time_trend_df = time_trend_df.withColumn("Hour", hour(time_trend_df.PosTime))

#should not need this information, will delete it later

time_trend_df = time_trend_df.withColumn("longcorr", longcorr(time_trend_df.Long))

time_trend_df = time_trend_df.groupby('Hour').agg(func.count('longcorr').alias('hour_lon_count')).sort(desc("Hour"))

time_trend_df.write.save('/user/jim/adsb/time_trend_df', format='parquet', mode='append')

time_trend_df.show(24)

elapsed_time = time.time() - start_time

#total_time = round(elapsed_time/60, 2)

print("Time : ", elapsed_time/60, " minutes")

 

C.                FIND AIRCRAFT TRACKS

 

sqlContext.clearCache()

from pyspark.sql import SparkSession

import pyspark.sql.functions as func

from pyspark.sql.functions import udf, avg, desc, col, expr, when, first, last

import time, math, sys

from pyspark.sql.window import Window

from math import sin, cos, atan2, sqrt, degrees, radians, pi

from geopy.distance import great_circle as distance

from geopy.point import Point

from pyspark.sql.types import FloatType

 

#### udf to make new trek if

# icao changed or time diff more than an hour

@udf

def new_trek(diff, df_icao):

            global trek_num, icao_g, num

            if (df_icao != icao_g):

                        num = num + 1

                        trek_num = str(df_icao) + str(num)

                        icao_g = df_icao

                        return trek_num

            elif(df_icao == icao_g):

                        if (diff > timethresh):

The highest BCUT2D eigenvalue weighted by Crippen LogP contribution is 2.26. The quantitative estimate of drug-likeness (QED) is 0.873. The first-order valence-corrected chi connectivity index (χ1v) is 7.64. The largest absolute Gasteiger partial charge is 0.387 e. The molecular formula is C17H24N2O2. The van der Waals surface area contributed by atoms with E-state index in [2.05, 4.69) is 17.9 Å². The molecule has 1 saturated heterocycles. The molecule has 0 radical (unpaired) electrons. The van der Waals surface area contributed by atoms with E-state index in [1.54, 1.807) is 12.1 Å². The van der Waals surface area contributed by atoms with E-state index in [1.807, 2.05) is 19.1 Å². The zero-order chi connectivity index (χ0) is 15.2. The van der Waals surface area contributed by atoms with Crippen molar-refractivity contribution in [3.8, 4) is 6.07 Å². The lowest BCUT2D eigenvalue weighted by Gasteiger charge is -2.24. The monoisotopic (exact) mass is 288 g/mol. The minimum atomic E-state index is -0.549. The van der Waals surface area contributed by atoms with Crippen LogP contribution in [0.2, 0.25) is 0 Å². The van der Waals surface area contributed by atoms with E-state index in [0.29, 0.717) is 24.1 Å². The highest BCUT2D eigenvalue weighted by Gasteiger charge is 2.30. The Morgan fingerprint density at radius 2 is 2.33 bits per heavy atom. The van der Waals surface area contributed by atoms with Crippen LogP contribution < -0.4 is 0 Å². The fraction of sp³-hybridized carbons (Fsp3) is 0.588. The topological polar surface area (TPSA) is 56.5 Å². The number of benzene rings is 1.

num = num + 1

                                    trek_num = str(df_icao) + str(num)

                                    return trek_num

                        else:

                                    trek_num = str(df_icao) + str(num)

                                    return trek_num

            else:

                        trek_num = str(df_icao) + str(num)

                        return trek_num

 

@udf ('double')

def midpoint(a, b):

    a_lat, a_lon = radians(a.latitude), radians(a.longitude)

    b_lat, b_lon = radians(b.latitude), radians(b.longitude)

    delta_lon = b_lon - a_lon

    B_x = cos(b_lat) * cos(delta_lon)

    B_y = cos(b_lat) * sin(delta_lon)

    mid_lat = atan2(

        sin(a_lat) + sin(b_lat),

        sqrt(((cos(a_lat) + B_x)**2 + B_y**2))

    )

    mid_lon = a_lon + atan2(B_y, cos(a_lat) + B_x)

    # Normalise

    mid_lon = (mid_lon + 3*pi) % (2*pi) - pi

    return Point(latitude=degrees(mid_lat), longitude=degrees(mid_lon))